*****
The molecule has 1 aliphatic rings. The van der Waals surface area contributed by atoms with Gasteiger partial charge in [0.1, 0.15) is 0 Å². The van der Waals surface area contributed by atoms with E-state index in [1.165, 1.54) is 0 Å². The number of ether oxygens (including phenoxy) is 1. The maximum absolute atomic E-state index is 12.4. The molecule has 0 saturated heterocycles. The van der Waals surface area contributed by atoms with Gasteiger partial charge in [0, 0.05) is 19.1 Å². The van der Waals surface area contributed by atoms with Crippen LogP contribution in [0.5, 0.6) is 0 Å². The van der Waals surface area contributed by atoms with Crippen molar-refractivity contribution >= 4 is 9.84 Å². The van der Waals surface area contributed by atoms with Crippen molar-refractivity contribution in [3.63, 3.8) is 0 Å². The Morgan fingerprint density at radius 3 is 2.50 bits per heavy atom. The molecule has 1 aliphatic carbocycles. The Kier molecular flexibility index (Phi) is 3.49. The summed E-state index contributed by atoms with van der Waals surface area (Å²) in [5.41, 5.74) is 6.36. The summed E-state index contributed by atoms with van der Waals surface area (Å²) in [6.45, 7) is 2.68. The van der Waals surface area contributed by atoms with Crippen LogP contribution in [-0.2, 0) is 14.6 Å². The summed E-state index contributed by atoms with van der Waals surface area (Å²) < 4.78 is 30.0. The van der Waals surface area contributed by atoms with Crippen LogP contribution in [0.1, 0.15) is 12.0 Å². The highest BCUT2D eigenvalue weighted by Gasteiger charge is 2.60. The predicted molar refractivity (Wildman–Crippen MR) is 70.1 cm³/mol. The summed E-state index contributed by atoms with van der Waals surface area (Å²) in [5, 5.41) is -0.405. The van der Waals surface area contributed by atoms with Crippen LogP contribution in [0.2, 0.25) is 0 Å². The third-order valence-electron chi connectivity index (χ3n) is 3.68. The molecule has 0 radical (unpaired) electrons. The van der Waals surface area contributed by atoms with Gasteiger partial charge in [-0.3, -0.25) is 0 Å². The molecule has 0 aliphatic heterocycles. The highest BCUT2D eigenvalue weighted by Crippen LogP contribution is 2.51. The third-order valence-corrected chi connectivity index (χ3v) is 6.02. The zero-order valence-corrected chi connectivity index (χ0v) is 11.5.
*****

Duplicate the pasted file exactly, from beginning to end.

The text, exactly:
The molecule has 1 aliphatic rings. The van der Waals surface area contributed by atoms with Gasteiger partial charge in [0.1, 0.15) is 0 Å². The van der Waals surface area contributed by atoms with E-state index in [1.165, 1.54) is 0 Å². The number of ether oxygens (including phenoxy) is 1. The maximum absolute atomic E-state index is 12.4. The molecule has 0 saturated heterocycles. The van der Waals surface area contributed by atoms with Gasteiger partial charge in [0, 0.05) is 19.1 Å². The van der Waals surface area contributed by atoms with Crippen LogP contribution in [0.5, 0.6) is 0 Å². The van der Waals surface area contributed by atoms with Crippen molar-refractivity contribution >= 4 is 9.84 Å². The van der Waals surface area contributed by atoms with Crippen molar-refractivity contribution in [3.63, 3.8) is 0 Å². The Morgan fingerprint density at radius 3 is 2.50 bits per heavy atom. The molecule has 1 aliphatic carbocycles. The Kier molecular flexibility index (Phi) is 3.49. The summed E-state index contributed by atoms with van der Waals surface area (Å²) in [5.41, 5.74) is 6.36. The summed E-state index contributed by atoms with van der Waals surface area (Å²) in [6.45, 7) is 2.68. The van der Waals surface area contributed by atoms with Crippen LogP contribution in [-0.2, 0) is 14.6 Å². The summed E-state index contributed by atoms with van der Waals surface area (Å²) < 4.78 is 30.0. The van der Waals surface area contributed by atoms with Crippen LogP contribution in [0.1, 0.15) is 12.0 Å². The highest BCUT2D eigenvalue weighted by Gasteiger charge is 2.60. The predicted molar refractivity (Wildman–Crippen MR) is 70.1 cm³/mol. The summed E-state index contributed by atoms with van der Waals surface area (Å²) in [5, 5.41) is -0.405. The van der Waals surface area contributed by atoms with Crippen LogP contribution in [0.2, 0.25) is 0 Å². The third-order valence-electron chi connectivity index (χ3n) is 3.68. The molecule has 0 radical (unpaired) electrons. The van der Waals surface area contributed by atoms with Gasteiger partial charge in [-0.3, -0.25) is 0 Å². The molecule has 0 aliphatic heterocycles. The highest BCUT2D eigenvalue weighted by Crippen LogP contribution is 2.51. The third-order valence-corrected chi connectivity index (χ3v) is 6.02. The zero-order valence-corrected chi connectivity index (χ0v) is 11.5.